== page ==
ExpertiseConflict Prevention and Early Warning Systems
Conflict Resolution and Peace-building
Sexual Violence in Conflict
The case for repatriating ISIS families in Syrian camps The National June 9, 2021
On Moral Injury Harper’s Magazine July 31, 2020
America Shows Troubling Warning Signs of a Slide Into Civil War Medium.com Oct 27, 2020
Sierra Leone, 2000: A Case History in Successful Interventionism The New York Review June 7, 2019
A Masterful Account of America’s Doomed Afghanistan Mission Foreign Policy Apr 11, 2021
Ten Years on, Will There Ever Be Justice for Syria? Foreign Policy March 17, 2021
Oscar-Shortlisted Film Puts Bosnian Genocide on Silver Screen Foreign Policy Feb 27, 2021
The First Draft of History – Why the decline of foreign reporting makes for worse foreign policy. Foreign Policy Jan 15, 2021
Janine di Giovanni (@janinedigi) is a Senior Fellow at Yale University’s Jackson Institute for Global Affairs. She is currently directing a project sponsored by the UN Democracy Fund that promotes transitional justice in Yemen, Iraq, and Syria. In 2019, she won a Guggenheim Fellowship for her research in the Middle East, and in 2020, she received the American Academy of Arts and Letters highest prize for non-fiction, the Blake Dodd, for her body of work spanning three decades. She is a Global Affairs columnist for Foreign Policy Magazine and The National, in Abu Dhabi.
From 2017 to 2018, Janine was the Edward R. Murrow Press Fellow at the Council on Foreign Relations and a Professor of Practice in Human Rights at Columbia University’s School of International and Public Administration. She is the author of the award-winning book, The Morning They Came For Us: Dispatches from Syria, which has been translated into 25 languages and was deemed “searing and necessary” by the New York Times. She is also the author of eight other books on war and conflict, most recently The Vanishing, chronicling the disappearance of Christian minorities in 2021.
Before joining the Council on Foreign Relations in 2017, Janine was the Middle East Editor at Newsweek reporting on international security, human rights and transitional justice. She was the Senior Foreign Correspondent for the Times of London for many years. As a 2016 Pakis Scholar at Tufts University’s Fletcher School of Law and Diplomacy, Janine focused on international law and international security. Prior to that, she was a contributing editor for two decades at Vanity Fair where she won the National Magazine Award for Reporting, and many other awards.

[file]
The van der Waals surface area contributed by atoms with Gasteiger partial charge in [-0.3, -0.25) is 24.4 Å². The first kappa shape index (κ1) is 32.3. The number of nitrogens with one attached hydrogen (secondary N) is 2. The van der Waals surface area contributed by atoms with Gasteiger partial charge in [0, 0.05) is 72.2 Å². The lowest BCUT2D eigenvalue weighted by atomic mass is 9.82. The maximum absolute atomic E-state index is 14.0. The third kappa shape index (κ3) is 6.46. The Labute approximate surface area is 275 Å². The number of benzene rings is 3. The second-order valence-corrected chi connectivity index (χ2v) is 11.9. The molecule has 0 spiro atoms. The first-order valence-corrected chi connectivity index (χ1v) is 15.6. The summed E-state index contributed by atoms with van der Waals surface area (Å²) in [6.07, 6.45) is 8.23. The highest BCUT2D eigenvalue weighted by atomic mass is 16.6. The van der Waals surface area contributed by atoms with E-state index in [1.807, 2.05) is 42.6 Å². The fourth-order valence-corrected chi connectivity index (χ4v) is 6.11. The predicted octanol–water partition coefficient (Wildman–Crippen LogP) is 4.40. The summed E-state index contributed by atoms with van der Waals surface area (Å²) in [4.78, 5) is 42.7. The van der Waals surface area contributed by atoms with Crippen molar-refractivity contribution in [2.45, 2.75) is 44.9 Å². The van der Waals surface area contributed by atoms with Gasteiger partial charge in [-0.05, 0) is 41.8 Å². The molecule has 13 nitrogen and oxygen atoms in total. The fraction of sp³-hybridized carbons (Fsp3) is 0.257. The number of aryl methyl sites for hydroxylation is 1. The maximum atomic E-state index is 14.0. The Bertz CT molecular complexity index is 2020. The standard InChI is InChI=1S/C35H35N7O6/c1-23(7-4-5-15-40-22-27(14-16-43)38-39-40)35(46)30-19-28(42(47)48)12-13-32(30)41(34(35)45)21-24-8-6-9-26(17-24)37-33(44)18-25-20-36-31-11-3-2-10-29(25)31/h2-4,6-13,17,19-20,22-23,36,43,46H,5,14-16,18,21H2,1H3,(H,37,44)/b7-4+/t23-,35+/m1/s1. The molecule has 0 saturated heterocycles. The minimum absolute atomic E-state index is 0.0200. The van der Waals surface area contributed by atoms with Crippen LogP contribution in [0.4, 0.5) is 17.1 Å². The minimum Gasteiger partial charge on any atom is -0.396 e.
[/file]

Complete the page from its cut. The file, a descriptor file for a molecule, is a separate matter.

Janine has reported widely on war, conflict, and its aftermath for nearly 30 years in the Middle East, the Balkans, and Africa. She has investigated human rights abuses on four continents. She is the subject of two long-format documentaries, including the widely acclaimed 7 Days in Syria and Bearing Witness. Her TED talk “What I Saw in the War” has received over 1 million views on YouTube. In 2016, she was awarded the International Women Media Foundation’s prestigious COURAGE Award.
Janine is also non-resident International Security Fellow at the New America Foundation and an Associate Fellow at The Geneva Centre for Security Policy. She is a former Ochberg Fellow at Columbia University’s School of Journalism, given in recognition of her work with victims of war trauma.
Di Giovanni has won more than fifteen major awards for her extensive work in conflict zones and during humanitarian crisis in Palestine/Israel, Bosnia, Serbia, Kosovo, Montenegro, Albania, East Timor, Zimbabwe, Somalia, Ivory Coast, Nigeria, Liberia, Sierra Leone, Burkina Faso, Burundi, Rwanda, South Africa, Egypt, Syria, Libya, Tunisia, Lebanon, Iraq, Iran, Afghanistan, Pakistan, India, Bahrain, UAE, Algeria, Turkey, Greece, Vietnam, and other countries.
She is a life member of the Council on Foreign Relations. She carries British, French and American nationalities and lives with her son, Luca Costantino Girodon, in Manhattan.